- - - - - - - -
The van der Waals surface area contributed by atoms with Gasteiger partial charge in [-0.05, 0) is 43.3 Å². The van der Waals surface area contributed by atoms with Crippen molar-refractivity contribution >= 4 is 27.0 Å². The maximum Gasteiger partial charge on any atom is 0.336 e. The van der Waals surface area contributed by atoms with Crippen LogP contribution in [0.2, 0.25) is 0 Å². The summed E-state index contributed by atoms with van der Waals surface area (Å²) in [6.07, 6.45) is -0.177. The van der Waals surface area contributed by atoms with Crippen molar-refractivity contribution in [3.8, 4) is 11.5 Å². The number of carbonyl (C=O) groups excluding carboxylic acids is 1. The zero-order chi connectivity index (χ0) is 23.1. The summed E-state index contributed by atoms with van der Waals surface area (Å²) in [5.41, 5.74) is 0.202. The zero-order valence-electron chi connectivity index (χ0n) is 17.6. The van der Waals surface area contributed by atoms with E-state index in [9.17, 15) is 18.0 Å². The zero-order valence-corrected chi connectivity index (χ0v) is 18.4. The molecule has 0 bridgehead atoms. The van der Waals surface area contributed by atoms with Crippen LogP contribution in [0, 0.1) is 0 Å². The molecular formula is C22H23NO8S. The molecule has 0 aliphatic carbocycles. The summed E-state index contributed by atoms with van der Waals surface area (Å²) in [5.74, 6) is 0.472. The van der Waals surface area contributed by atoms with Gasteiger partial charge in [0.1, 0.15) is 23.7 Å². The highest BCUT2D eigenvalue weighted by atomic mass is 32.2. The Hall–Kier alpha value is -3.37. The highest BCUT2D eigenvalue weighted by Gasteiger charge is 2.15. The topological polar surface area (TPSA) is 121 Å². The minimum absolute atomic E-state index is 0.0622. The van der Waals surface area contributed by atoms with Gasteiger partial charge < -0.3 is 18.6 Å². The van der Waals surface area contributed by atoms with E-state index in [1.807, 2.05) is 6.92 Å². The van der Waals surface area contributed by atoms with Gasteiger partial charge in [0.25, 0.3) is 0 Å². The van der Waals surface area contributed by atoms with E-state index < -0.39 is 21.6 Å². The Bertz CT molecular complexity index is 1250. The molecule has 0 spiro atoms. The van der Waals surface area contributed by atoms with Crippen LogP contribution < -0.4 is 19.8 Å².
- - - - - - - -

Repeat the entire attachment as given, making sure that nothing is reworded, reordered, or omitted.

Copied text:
The van der Waals surface area contributed by atoms with Gasteiger partial charge in [-0.05, 0) is 43.3 Å². The van der Waals surface area contributed by atoms with Crippen molar-refractivity contribution >= 4 is 27.0 Å². The maximum Gasteiger partial charge on any atom is 0.336 e. The van der Waals surface area contributed by atoms with Crippen LogP contribution in [0.2, 0.25) is 0 Å². The summed E-state index contributed by atoms with van der Waals surface area (Å²) in [6.07, 6.45) is -0.177. The van der Waals surface area contributed by atoms with Crippen molar-refractivity contribution in [3.8, 4) is 11.5 Å². The number of carbonyl (C=O) groups excluding carboxylic acids is 1. The zero-order chi connectivity index (χ0) is 23.1. The summed E-state index contributed by atoms with van der Waals surface area (Å²) in [5.41, 5.74) is 0.202. The zero-order valence-electron chi connectivity index (χ0n) is 17.6. The van der Waals surface area contributed by atoms with E-state index in [9.17, 15) is 18.0 Å². The zero-order valence-corrected chi connectivity index (χ0v) is 18.4. The molecule has 0 bridgehead atoms. The van der Waals surface area contributed by atoms with Crippen LogP contribution in [0, 0.1) is 0 Å². The molecular formula is C22H23NO8S. The molecule has 0 aliphatic carbocycles. The summed E-state index contributed by atoms with van der Waals surface area (Å²) in [5.74, 6) is 0.472. The van der Waals surface area contributed by atoms with Gasteiger partial charge in [0.1, 0.15) is 23.7 Å². The highest BCUT2D eigenvalue weighted by atomic mass is 32.2. The Hall–Kier alpha value is -3.37. The highest BCUT2D eigenvalue weighted by Gasteiger charge is 2.15. The topological polar surface area (TPSA) is 121 Å². The minimum absolute atomic E-state index is 0.0622. The van der Waals surface area contributed by atoms with Gasteiger partial charge < -0.3 is 18.6 Å². The van der Waals surface area contributed by atoms with E-state index in [1.807, 2.05) is 6.92 Å². The van der Waals surface area contributed by atoms with Gasteiger partial charge in [0.25, 0.3) is 0 Å². The van der Waals surface area contributed by atoms with E-state index < -0.39 is 21.6 Å². The Bertz CT molecular complexity index is 1250. The molecule has 0 spiro atoms. The van der Waals surface area contributed by atoms with Crippen LogP contribution < -0.4 is 19.8 Å².